Now we know Riley’s tragic fate, the importance of Ellie’s copy of No Pun Intended Volume Too intensifies ten-fold — this isn’t just a silly book, it’s the last thing her best friend and first love gave to her before she was Infected.
In the game, Ellie’s jokes to “lighten the mood” are a form of collectible(Opens in a new tab). If you find them all, the game rewards you with the incredibly named “That’s All I Got” trophy(Opens in a new tab). The only way to hear Ellie’s jokes in the game is to stand and wait with her between objectives; after a few minutes, Ellie will pull out her joke book out of boredom and rattle off a few zingers.
“I remember in the game being shocked that the game was suddenly offering me this thing that had no benefit for the game at all,” director Craig Mazin said on HBO’s The Last of Us podcast(Opens in a new tab). “It was just gratuitous and yet lovely and human. It was sort of like saying, ‘Hey, you know what? You don’t have to be eyes in the back of your head or getting ready to run or shoot at every moment, you can take the time to stop, look around, experience the beauty of the world that’s been created.’
“What I also love about it and why it was essential to include in the show is that it undercuts this thing that happens when adults write kids. They either write them too young or too old.” Mazin said kids like Ellie fall under another category, a stage of life his friend calls “fuck you, tuck me in.”
“They are ready to go out on their own, they want a gun, they want to be in charge, they think they know everything. Also, they’re still children,” explained Mazin. “I love how Ellie has this joy for something so juvenile and infantile and stupid — and she knows it’s stupid but she loves it. It’s honest joy.”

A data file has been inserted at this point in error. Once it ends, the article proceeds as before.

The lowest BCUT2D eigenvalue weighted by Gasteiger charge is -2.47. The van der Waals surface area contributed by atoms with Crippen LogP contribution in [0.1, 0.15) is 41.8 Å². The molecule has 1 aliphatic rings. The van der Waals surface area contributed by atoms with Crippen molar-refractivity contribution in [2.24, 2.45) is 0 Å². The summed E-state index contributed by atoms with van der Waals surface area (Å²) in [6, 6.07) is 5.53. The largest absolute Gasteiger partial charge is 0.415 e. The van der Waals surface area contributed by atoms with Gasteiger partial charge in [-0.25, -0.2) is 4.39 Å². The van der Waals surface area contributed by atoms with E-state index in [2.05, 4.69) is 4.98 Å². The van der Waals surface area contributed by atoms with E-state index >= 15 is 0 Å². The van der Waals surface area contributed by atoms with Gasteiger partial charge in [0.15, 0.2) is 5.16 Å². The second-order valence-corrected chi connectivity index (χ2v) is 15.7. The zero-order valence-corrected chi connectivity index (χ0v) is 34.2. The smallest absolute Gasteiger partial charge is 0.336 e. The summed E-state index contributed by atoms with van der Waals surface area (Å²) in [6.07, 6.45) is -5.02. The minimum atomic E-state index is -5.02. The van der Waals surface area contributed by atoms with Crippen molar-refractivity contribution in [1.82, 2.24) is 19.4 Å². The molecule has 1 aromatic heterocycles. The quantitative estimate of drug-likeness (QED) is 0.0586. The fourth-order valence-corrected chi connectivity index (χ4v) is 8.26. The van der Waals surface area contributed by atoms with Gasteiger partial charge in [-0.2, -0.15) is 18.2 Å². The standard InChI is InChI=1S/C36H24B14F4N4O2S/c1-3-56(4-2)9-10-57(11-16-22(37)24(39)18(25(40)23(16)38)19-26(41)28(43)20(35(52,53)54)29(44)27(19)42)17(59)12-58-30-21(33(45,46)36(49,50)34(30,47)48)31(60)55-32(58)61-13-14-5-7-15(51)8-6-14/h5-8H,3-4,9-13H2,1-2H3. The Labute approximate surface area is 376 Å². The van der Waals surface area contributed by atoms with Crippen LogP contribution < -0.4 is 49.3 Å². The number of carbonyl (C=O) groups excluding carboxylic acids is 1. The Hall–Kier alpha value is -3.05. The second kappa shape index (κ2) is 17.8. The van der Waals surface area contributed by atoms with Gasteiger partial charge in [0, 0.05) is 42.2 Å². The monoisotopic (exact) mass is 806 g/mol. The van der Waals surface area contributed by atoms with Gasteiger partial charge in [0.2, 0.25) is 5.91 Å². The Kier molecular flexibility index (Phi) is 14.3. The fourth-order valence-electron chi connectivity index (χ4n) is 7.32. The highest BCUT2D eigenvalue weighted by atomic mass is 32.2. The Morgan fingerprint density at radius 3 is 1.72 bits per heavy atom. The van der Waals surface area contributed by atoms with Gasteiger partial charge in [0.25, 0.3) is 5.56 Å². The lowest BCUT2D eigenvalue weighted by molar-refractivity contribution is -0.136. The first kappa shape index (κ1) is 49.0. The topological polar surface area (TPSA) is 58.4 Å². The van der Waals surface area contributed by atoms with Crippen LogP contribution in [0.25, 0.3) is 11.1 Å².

Joel (Pedro Pascal) and Ellie (Bella Ramsey): One of these people likes jokes more than the other.
Credit: Liane Hentscher/HBO
In The Last of Us, humour is the one avenue in which Ellie is allowed to be who she is, a kid, carrying around her joke book in her little backpack right beside her handgun. This contrast between silliness and premature adulthood is one of the strongest elements of Ellie’s character that both Ramsey and game voice actor Ashley Johnson seize upon to develop this complex, tough, hilarious teen.
Whether she’s messing with Joel through the discovery of a porn magazine in Bill’s truck in episode 3 or pretending to be Infected at the most inappropriate time around Joel and Tess in episode 2, Ramsey’s Ellie provides welcome chortles in a landscape of near constant stress and threat. As Mashable’s Belen Edwards writes, “Thanks for the laugh, Ellie. We really needed it after the show’s first three episodes, and based on everything you’ve been through, we know you need it too.” Ramsey’s delivery is consistently hilarious in its own right — remember that inappropriately perfect “hehehehehehehehehehehehehe” reading of Bill’s letter in episode 3?